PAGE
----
Daniels v. Bigalow et al
ORDER DISMISSING CASE. Signed by Judge Graham Mullen on 4/5/06. (MacEwan, Cathy)
Daniels v. Bigalow et al
Page 1 of 4
IN THE UNITED STATES DISTRICT COURT FOR THE WESTERN DISTRICT OF NORTH CAROLINA CHARLOTTE DIVISION 3:06CV144-1-MU
) ) Plaintiff, ) ) vs. ) ) JAY BIGELOW, et al., ) ) Defendants. ) ____________________________________)
THIS MATTER comes before the Court for an initial review of Plaintiff's Complaint, filed March 24, 2006. Plaintiff, a federal pretrial detainee,1 has filed the instant Complaint against two United States Marshals and two county jail employees alleging that they have violated his federal constitutional rights. Plaintiff is seeking 11.5 million dollars in damages. Plaintiff's alleges that Defendants Church and Edmond, both county jail employees, violated his constitutional rights by complying with requests by the United States Marshal Service that he be placed in isolation as a result of disruptive behavior. Plaintiff was being housed at the county jails at the request of the U.S. Marshals. Plaintiff's custody status was not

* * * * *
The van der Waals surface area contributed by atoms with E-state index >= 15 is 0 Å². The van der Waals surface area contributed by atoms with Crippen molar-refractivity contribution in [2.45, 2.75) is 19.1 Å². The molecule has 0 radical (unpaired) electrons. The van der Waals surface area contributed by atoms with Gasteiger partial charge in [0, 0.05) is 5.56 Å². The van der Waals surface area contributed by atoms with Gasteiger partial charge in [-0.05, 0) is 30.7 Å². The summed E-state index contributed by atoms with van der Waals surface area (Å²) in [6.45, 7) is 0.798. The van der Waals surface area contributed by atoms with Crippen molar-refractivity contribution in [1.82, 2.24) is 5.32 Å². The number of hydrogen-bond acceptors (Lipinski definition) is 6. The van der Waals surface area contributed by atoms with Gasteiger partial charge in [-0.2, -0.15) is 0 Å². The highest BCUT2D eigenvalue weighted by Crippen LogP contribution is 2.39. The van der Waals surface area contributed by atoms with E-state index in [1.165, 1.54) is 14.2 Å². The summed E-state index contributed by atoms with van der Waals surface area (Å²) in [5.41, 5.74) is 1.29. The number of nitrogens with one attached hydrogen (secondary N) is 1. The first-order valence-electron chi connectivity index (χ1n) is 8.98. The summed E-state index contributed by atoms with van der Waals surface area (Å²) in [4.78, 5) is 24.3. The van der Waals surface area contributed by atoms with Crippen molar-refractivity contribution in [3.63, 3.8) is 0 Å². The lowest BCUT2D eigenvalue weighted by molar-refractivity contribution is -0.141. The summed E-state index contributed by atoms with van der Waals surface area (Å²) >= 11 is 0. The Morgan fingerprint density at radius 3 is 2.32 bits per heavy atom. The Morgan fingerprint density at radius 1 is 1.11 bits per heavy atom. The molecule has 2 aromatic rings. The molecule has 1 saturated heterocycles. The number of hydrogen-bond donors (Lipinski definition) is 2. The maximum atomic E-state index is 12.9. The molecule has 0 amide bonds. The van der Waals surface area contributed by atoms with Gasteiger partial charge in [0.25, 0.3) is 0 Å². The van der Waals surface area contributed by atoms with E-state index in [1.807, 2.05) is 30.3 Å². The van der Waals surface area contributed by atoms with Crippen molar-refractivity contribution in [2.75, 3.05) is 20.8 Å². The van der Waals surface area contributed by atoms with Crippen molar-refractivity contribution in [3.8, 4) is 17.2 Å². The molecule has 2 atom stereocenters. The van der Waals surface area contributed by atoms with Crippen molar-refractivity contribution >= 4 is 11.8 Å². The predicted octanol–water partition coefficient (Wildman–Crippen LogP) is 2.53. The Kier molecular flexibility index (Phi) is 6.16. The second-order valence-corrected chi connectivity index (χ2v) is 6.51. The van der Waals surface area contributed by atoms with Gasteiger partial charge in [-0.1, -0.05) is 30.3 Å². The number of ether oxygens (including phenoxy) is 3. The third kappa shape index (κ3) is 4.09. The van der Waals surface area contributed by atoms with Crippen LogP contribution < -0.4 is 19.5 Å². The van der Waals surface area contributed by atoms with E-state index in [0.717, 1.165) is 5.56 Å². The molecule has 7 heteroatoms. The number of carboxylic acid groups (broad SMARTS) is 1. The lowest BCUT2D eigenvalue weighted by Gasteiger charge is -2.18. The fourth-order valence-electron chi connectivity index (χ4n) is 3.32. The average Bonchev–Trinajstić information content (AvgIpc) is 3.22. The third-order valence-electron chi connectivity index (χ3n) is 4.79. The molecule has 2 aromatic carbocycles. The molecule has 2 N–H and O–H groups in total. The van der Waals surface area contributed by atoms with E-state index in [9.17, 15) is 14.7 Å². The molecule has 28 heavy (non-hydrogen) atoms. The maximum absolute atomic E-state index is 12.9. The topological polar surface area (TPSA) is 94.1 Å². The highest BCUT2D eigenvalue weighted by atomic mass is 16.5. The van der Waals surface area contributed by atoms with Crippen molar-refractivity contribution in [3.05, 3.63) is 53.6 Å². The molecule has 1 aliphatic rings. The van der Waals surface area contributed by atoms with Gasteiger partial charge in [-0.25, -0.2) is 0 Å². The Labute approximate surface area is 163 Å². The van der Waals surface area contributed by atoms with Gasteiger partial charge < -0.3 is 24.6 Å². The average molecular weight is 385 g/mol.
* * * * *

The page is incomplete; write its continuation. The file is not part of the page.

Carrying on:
Confinement conditions of pretrial detainees are to be evaluated under Due Process Clause, rather than under Eighth Amendment. Bell v. Wolfish, 441 U.S. 520, 535 n.16 (1979). However, typically the contours of the Due Process Clause in this context tend to be coextensive with the substantive constitutional principles applied via the Eighth Amendment to convicted inmates. See e.g., Riley v. Dorton, 115 F.3d 1159 1166-67 (4th Cir. 1997)(excessive force claim); Hill v. Nicodermus, 979 F.2d 987, 991-92 (4th Cir. 1992)(medical needs). The limited length of a detainee's stay in facility may be considered in determining constitutionality of conditions or restrictions. Bell, 441 U.S. at 542.
Page 2 of 4